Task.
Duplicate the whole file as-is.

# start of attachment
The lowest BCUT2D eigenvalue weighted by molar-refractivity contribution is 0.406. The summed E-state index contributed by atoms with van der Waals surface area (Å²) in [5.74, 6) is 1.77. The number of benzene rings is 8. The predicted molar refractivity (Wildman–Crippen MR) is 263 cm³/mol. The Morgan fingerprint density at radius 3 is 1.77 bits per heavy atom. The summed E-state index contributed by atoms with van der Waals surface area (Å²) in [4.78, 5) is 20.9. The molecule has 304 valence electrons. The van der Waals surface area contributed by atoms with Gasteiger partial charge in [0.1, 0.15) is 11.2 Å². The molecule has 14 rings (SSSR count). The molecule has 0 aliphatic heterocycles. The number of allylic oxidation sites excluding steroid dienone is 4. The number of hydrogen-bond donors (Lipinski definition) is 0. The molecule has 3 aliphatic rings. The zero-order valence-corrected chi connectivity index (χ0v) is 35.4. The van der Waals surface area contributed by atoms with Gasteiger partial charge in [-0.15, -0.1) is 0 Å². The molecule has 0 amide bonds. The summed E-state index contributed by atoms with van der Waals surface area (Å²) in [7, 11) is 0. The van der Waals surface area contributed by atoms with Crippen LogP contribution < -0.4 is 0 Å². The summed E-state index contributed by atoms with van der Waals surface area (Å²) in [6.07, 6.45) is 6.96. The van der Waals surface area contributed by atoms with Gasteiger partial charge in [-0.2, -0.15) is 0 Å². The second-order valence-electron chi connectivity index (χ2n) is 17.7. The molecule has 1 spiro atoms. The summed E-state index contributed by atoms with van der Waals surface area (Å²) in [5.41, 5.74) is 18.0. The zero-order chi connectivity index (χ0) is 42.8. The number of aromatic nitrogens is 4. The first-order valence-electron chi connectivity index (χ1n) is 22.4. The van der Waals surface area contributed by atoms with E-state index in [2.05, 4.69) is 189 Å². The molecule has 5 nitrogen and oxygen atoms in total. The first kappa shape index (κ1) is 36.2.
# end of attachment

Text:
The lowest BCUT2D eigenvalue weighted by molar-refractivity contribution is 0.406. The summed E-state index contributed by atoms with van der Waals surface area (Å²) in [5.74, 6) is 1.77. The number of benzene rings is 8. The predicted molar refractivity (Wildman–Crippen MR) is 263 cm³/mol. The Morgan fingerprint density at radius 3 is 1.77 bits per heavy atom. The summed E-state index contributed by atoms with van der Waals surface area (Å²) in [4.78, 5) is 20.9. The molecule has 304 valence electrons. The van der Waals surface area contributed by atoms with Gasteiger partial charge in [0.1, 0.15) is 11.2 Å². The molecule has 14 rings (SSSR count). The molecule has 0 aliphatic heterocycles. The number of allylic oxidation sites excluding steroid dienone is 4. The number of hydrogen-bond donors (Lipinski definition) is 0. The molecule has 3 aliphatic rings. The zero-order valence-corrected chi connectivity index (χ0v) is 35.4. The van der Waals surface area contributed by atoms with Gasteiger partial charge in [-0.15, -0.1) is 0 Å². The molecule has 0 amide bonds. The summed E-state index contributed by atoms with van der Waals surface area (Å²) in [7, 11) is 0. The van der Waals surface area contributed by atoms with Crippen LogP contribution < -0.4 is 0 Å². The summed E-state index contributed by atoms with van der Waals surface area (Å²) in [6.07, 6.45) is 6.96. The van der Waals surface area contributed by atoms with Gasteiger partial charge in [-0.2, -0.15) is 0 Å². The second-order valence-electron chi connectivity index (χ2n) is 17.7. The molecule has 1 spiro atoms. The summed E-state index contributed by atoms with van der Waals surface area (Å²) in [5.41, 5.74) is 18.0. The zero-order chi connectivity index (χ0) is 42.8. The number of aromatic nitrogens is 4. The first-order valence-electron chi connectivity index (χ1n) is 22.4. The van der Waals surface area contributed by atoms with E-state index in [2.05, 4.69) is 189 Å². The molecule has 5 nitrogen and oxygen atoms in total. The first kappa shape index (κ1) is 36.2.